June 29, 2007

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Friday, June 29, 2007

Show Summary: Tony Blair's spinner-in-chief, the ethics of undercover reporting, and the enduring relevance of Blade Runner.

Cruel Britannia

When Tony Blair became Britain’s prime minister a decade ago, his nickname was “Bambi,” a reference to his doe-eyed optimism. Now tarnished by the “low skullduggery” of politics, Blair left office on Wednesday deeply unpopular among his people. Longtime Blair spokesman Alastair Campbell points ...

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Cash Cow

In a 5-4 ruling this week, the Supreme Court deemed a key part of the McCain Feingold Act unconstitutional. BYU Political scientist David Magleby explains why the decision is likely to open the floodgates of ad spending by interest groups.

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Mind Your A’s and Q’s

In and around Baghdad right now, “Al Qaeda in Iraq” is public enemy number one. At least that’s what Pentagon officials say. But McClatchy reporter Mike Drummond thinks journalists should be more skeptical when “Al Qaeda” is uttered.

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Chemical Reactions

Soon after 9/11, Pittsburgh Tribune reporter Carl Prine began walking into chemical storage facilities to document their vulnerability. Six years on, Prine is still "thinking like a terrorist," raising questions about the public’s right to know and how much information is too much.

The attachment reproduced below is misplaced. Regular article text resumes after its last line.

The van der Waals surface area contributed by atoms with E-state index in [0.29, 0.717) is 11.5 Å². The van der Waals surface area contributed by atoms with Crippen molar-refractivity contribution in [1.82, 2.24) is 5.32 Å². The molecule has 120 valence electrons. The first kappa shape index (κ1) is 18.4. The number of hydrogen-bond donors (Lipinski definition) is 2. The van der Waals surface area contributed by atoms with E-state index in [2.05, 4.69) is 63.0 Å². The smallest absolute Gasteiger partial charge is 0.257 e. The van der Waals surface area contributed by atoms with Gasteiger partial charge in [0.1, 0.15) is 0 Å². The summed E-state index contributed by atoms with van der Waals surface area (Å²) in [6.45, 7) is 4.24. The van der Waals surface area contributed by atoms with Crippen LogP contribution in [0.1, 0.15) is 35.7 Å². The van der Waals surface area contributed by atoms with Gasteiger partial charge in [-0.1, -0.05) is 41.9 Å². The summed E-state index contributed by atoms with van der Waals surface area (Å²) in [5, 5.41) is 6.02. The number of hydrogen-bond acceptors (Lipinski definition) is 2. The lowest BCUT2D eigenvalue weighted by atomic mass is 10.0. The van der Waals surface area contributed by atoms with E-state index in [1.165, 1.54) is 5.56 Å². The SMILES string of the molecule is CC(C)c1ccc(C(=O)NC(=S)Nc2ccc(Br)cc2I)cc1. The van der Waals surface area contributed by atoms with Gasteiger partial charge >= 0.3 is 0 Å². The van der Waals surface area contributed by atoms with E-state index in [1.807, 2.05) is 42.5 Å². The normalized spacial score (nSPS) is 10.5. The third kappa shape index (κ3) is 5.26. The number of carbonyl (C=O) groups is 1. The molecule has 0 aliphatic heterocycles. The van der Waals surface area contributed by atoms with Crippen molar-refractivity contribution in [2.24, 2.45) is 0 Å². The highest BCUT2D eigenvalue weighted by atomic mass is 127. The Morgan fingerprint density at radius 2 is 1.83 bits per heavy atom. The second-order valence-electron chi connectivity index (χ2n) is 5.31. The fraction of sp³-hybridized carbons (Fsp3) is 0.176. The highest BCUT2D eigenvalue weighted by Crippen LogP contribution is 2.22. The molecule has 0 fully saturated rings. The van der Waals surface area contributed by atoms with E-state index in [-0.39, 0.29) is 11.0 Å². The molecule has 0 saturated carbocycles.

Identity Crisis

In the latest Harper’s, Ken Silverstein writes about going undercover as a representative of Turkmenistan to investigate the murky world of Washington PR firms. Silverstein has been criticized for his tactics, but says concealing his identity was necessary to get the story.

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Listeners weigh in on last week's special episode about press freedom in Russia.


Science Fiction in the National Interest

The Department of Homeland Security recently joined forces with SIGMA, a group of science fiction writers. DHS plans to mine the writers' ideas about border control, disaster preparedness and terrorist tactics. SIGMA founder Arlan Andrews says sci-fi writers have more to offer than lasers and flying ...

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Dreams of Electric Sheep

25 years ago this week, Blade Runner debuted in American theaters. It was set in a Los Angeles of the future, but its portrayals of race and racism had plenty of resonance in 1982. Reporter Phillip Martin looks back on a classic of cyborgian social criticism.

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